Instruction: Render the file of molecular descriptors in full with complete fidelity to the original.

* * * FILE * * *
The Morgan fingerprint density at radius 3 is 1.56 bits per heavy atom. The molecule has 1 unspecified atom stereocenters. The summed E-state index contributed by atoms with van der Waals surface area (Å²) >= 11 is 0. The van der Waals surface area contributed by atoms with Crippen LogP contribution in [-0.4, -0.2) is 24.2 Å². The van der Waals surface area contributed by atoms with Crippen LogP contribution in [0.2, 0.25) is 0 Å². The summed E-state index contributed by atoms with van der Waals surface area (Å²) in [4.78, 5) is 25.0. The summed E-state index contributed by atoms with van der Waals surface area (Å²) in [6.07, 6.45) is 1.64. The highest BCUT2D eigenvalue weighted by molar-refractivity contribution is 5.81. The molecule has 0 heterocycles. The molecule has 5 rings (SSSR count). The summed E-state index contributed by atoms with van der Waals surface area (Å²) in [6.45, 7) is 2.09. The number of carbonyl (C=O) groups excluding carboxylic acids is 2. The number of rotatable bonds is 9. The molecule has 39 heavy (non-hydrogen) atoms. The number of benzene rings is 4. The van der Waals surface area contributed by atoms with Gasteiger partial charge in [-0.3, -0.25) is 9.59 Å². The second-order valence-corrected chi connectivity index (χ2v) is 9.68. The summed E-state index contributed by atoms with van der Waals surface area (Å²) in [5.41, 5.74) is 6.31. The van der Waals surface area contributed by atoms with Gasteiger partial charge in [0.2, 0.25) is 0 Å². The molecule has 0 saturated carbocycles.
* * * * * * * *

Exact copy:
The Morgan fingerprint density at radius 3 is 1.56 bits per heavy atom. The molecule has 1 unspecified atom stereocenters. The summed E-state index contributed by atoms with van der Waals surface area (Å²) >= 11 is 0. The van der Waals surface area contributed by atoms with Crippen LogP contribution in [-0.4, -0.2) is 24.2 Å². The van der Waals surface area contributed by atoms with Crippen LogP contribution in [0.2, 0.25) is 0 Å². The summed E-state index contributed by atoms with van der Waals surface area (Å²) in [4.78, 5) is 25.0. The summed E-state index contributed by atoms with van der Waals surface area (Å²) in [6.07, 6.45) is 1.64. The highest BCUT2D eigenvalue weighted by molar-refractivity contribution is 5.81. The molecule has 0 heterocycles. The molecule has 5 rings (SSSR count). The summed E-state index contributed by atoms with van der Waals surface area (Å²) in [6.45, 7) is 2.09. The number of carbonyl (C=O) groups excluding carboxylic acids is 2. The number of rotatable bonds is 9. The molecule has 39 heavy (non-hydrogen) atoms. The number of benzene rings is 4. The van der Waals surface area contributed by atoms with Gasteiger partial charge in [-0.3, -0.25) is 9.59 Å². The second-order valence-corrected chi connectivity index (χ2v) is 9.68. The summed E-state index contributed by atoms with van der Waals surface area (Å²) in [5.41, 5.74) is 6.31. The van der Waals surface area contributed by atoms with Gasteiger partial charge in [0.2, 0.25) is 0 Å². The molecule has 0 saturated carbocycles.